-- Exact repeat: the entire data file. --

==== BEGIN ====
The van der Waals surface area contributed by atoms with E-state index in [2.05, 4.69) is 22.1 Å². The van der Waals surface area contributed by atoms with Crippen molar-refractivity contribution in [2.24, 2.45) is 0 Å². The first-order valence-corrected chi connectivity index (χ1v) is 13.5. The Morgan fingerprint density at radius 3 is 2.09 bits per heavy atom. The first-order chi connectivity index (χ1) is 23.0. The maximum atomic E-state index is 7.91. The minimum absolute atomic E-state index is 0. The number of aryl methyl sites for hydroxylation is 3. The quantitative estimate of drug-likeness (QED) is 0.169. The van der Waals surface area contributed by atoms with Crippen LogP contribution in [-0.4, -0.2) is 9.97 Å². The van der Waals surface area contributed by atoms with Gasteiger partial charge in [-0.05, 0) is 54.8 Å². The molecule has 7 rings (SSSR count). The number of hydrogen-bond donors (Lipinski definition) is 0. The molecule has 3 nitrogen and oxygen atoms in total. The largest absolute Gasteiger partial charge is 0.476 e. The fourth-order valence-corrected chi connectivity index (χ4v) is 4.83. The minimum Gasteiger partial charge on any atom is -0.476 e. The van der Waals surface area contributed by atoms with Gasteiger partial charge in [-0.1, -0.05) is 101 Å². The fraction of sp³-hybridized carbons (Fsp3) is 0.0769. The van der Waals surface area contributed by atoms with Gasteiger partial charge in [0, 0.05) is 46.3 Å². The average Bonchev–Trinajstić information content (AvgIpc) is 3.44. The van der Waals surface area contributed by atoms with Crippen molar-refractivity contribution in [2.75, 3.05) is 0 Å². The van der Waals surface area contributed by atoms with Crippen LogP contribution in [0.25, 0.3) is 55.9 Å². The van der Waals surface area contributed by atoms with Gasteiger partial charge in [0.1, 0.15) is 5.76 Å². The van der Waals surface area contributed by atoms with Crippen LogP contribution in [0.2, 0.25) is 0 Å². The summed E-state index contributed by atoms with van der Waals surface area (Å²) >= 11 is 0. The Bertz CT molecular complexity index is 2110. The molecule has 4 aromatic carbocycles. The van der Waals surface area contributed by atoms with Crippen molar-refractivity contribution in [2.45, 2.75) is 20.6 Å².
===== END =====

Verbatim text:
The van der Waals surface area contributed by atoms with E-state index in [2.05, 4.69) is 22.1 Å². The van der Waals surface area contributed by atoms with Crippen molar-refractivity contribution in [2.24, 2.45) is 0 Å². The first-order valence-corrected chi connectivity index (χ1v) is 13.5. The Morgan fingerprint density at radius 3 is 2.09 bits per heavy atom. The first-order chi connectivity index (χ1) is 23.0. The maximum atomic E-state index is 7.91. The minimum absolute atomic E-state index is 0. The number of aryl methyl sites for hydroxylation is 3. The quantitative estimate of drug-likeness (QED) is 0.169. The van der Waals surface area contributed by atoms with Crippen LogP contribution in [-0.4, -0.2) is 9.97 Å². The van der Waals surface area contributed by atoms with Gasteiger partial charge in [-0.05, 0) is 54.8 Å². The molecule has 7 rings (SSSR count). The number of hydrogen-bond donors (Lipinski definition) is 0. The molecule has 3 nitrogen and oxygen atoms in total. The largest absolute Gasteiger partial charge is 0.476 e. The fourth-order valence-corrected chi connectivity index (χ4v) is 4.83. The minimum Gasteiger partial charge on any atom is -0.476 e. The van der Waals surface area contributed by atoms with Gasteiger partial charge in [-0.1, -0.05) is 101 Å². The fraction of sp³-hybridized carbons (Fsp3) is 0.0769. The van der Waals surface area contributed by atoms with Gasteiger partial charge in [0, 0.05) is 46.3 Å². The average Bonchev–Trinajstić information content (AvgIpc) is 3.44. The van der Waals surface area contributed by atoms with Crippen molar-refractivity contribution in [2.75, 3.05) is 0 Å². The van der Waals surface area contributed by atoms with Crippen LogP contribution in [0.25, 0.3) is 55.9 Å². The van der Waals surface area contributed by atoms with Gasteiger partial charge in [0.1, 0.15) is 5.76 Å². The van der Waals surface area contributed by atoms with Crippen LogP contribution in [0.2, 0.25) is 0 Å². The summed E-state index contributed by atoms with van der Waals surface area (Å²) >= 11 is 0. The Bertz CT molecular complexity index is 2110. The molecule has 4 aromatic carbocycles. The van der Waals surface area contributed by atoms with Crippen molar-refractivity contribution in [2.45, 2.75) is 20.6 Å².